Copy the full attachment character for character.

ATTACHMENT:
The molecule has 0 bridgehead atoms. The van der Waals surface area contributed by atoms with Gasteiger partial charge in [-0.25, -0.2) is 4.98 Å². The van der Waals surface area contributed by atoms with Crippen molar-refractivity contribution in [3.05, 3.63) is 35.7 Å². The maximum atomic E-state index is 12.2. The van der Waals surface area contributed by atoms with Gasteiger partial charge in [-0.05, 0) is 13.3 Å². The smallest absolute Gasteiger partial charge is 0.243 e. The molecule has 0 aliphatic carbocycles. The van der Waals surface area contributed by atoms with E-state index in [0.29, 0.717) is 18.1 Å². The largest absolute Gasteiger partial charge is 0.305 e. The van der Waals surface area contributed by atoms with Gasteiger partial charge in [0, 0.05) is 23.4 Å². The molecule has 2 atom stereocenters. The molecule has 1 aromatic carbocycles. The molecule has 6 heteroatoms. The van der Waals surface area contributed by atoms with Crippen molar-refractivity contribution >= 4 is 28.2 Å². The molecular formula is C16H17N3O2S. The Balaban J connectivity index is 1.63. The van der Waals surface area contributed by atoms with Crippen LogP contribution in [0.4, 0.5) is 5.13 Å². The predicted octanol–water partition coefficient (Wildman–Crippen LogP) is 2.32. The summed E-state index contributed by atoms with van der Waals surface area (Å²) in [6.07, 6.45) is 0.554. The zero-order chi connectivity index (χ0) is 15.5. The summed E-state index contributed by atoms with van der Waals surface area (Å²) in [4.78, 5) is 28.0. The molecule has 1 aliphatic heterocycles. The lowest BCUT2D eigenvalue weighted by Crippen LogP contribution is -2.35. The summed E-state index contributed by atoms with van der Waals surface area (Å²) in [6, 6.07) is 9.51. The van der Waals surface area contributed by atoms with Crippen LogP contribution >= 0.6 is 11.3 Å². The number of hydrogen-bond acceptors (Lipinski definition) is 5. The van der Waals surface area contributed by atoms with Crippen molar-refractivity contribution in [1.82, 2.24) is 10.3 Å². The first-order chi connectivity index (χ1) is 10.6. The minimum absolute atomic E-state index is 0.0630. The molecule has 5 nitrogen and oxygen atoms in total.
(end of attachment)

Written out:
The molecule has 0 bridgehead atoms. The van der Waals surface area contributed by atoms with Gasteiger partial charge in [-0.25, -0.2) is 4.98 Å². The van der Waals surface area contributed by atoms with Crippen molar-refractivity contribution in [3.05, 3.63) is 35.7 Å². The maximum atomic E-state index is 12.2. The van der Waals surface area contributed by atoms with Gasteiger partial charge in [-0.05, 0) is 13.3 Å². The smallest absolute Gasteiger partial charge is 0.243 e. The molecule has 0 aliphatic carbocycles. The van der Waals surface area contributed by atoms with E-state index in [0.29, 0.717) is 18.1 Å². The largest absolute Gasteiger partial charge is 0.305 e. The van der Waals surface area contributed by atoms with Gasteiger partial charge in [0, 0.05) is 23.4 Å². The molecule has 2 atom stereocenters. The molecule has 1 aromatic carbocycles. The molecule has 6 heteroatoms. The van der Waals surface area contributed by atoms with Crippen molar-refractivity contribution >= 4 is 28.2 Å². The molecular formula is C16H17N3O2S. The Balaban J connectivity index is 1.63. The van der Waals surface area contributed by atoms with Crippen LogP contribution in [0.4, 0.5) is 5.13 Å². The predicted octanol–water partition coefficient (Wildman–Crippen LogP) is 2.32. The summed E-state index contributed by atoms with van der Waals surface area (Å²) in [6.07, 6.45) is 0.554. The zero-order chi connectivity index (χ0) is 15.5. The summed E-state index contributed by atoms with van der Waals surface area (Å²) in [4.78, 5) is 28.0. The molecule has 1 aliphatic heterocycles. The lowest BCUT2D eigenvalue weighted by Crippen LogP contribution is -2.35. The summed E-state index contributed by atoms with van der Waals surface area (Å²) in [6, 6.07) is 9.51. The van der Waals surface area contributed by atoms with Crippen LogP contribution >= 0.6 is 11.3 Å². The number of hydrogen-bond acceptors (Lipinski definition) is 5. The van der Waals surface area contributed by atoms with Crippen molar-refractivity contribution in [1.82, 2.24) is 10.3 Å². The first-order chi connectivity index (χ1) is 10.6. The minimum absolute atomic E-state index is 0.0630. The molecule has 5 nitrogen and oxygen atoms in total.